March 30/09: Hawaii Superferry files for Chapter 11 bankruptcy, as it reportedly has just $1 million in cash, and is facing a $2.9 million principal and interest payment on one of the ferry construction loans. MarineLog’s “Hawaii Superferry files for Chapter 11” explains the situation, and details the firm’s various creditors.
* The US Maritime Administration (MARAD) is owed more than $135.7 million because of 2 loan guarantees under the Title XI program
* Shipbuilder Austal USA is owed $22.9 million, as a 2nd mortgage, on construction fees
* The state of Hawaii, which provided $40 million in harbor improvements, held the 3rd mortgage.
* Superferry is also in default to Guggenheim Funding LLC for $51.7 million, related to a secured note in August 2007.
* J.F. Lehman & Co., the controlling private investor in the project, put up $85.2 million of the $92.9 million issued in preferred stock. The firm was founded by former Secretary of the Navy John F. Lehman, and seems set to lose its entire investment.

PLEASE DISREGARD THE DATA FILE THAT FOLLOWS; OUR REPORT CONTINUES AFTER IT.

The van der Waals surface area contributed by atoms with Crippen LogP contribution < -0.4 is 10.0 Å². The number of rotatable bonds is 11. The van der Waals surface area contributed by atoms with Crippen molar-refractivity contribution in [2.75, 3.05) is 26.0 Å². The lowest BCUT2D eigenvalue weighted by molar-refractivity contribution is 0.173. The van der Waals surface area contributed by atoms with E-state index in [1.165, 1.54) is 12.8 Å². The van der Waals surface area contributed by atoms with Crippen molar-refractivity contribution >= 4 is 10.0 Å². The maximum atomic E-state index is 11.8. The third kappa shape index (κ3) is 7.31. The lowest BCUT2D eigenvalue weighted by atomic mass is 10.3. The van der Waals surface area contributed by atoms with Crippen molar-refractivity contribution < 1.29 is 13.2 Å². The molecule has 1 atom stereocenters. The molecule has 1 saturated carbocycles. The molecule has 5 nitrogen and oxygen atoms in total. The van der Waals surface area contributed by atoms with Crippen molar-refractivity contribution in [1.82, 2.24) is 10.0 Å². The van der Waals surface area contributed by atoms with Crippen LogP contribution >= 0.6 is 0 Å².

Unsecured creditors listed in the bankruptcy petition are headed by:
* The Harbors Division of State of Hawaii: disputed claim for $731,080
* MTU: $544,653 for engine maintenance related services
* Hornblower Marine Services: $113,685 for management fees and services
* Austal USA: $78,198 for travel and labor for professional services
See also: Journal of Commerce.
March 16/09: The Hawaiian Superferry service is shut down, after a Hawaiian Supreme court court decision strikes down a 2007 law that allowed them to operate. The ruling effectively mandates even more environmental reviews for the service, and forces the ferries to stop operating in the mean time. Alakai had been operating between Oahu and Maui. AP.
* DID – The USA’s JHSV Fast Catamaran Ships. More militarized cousins of the Superferries, built by the same firm.
* Maritime Professional (August 2010) – Waiting for that Ship to Come In. Joseph Keefe takes a sharp look at the Hawaii Superferry saga.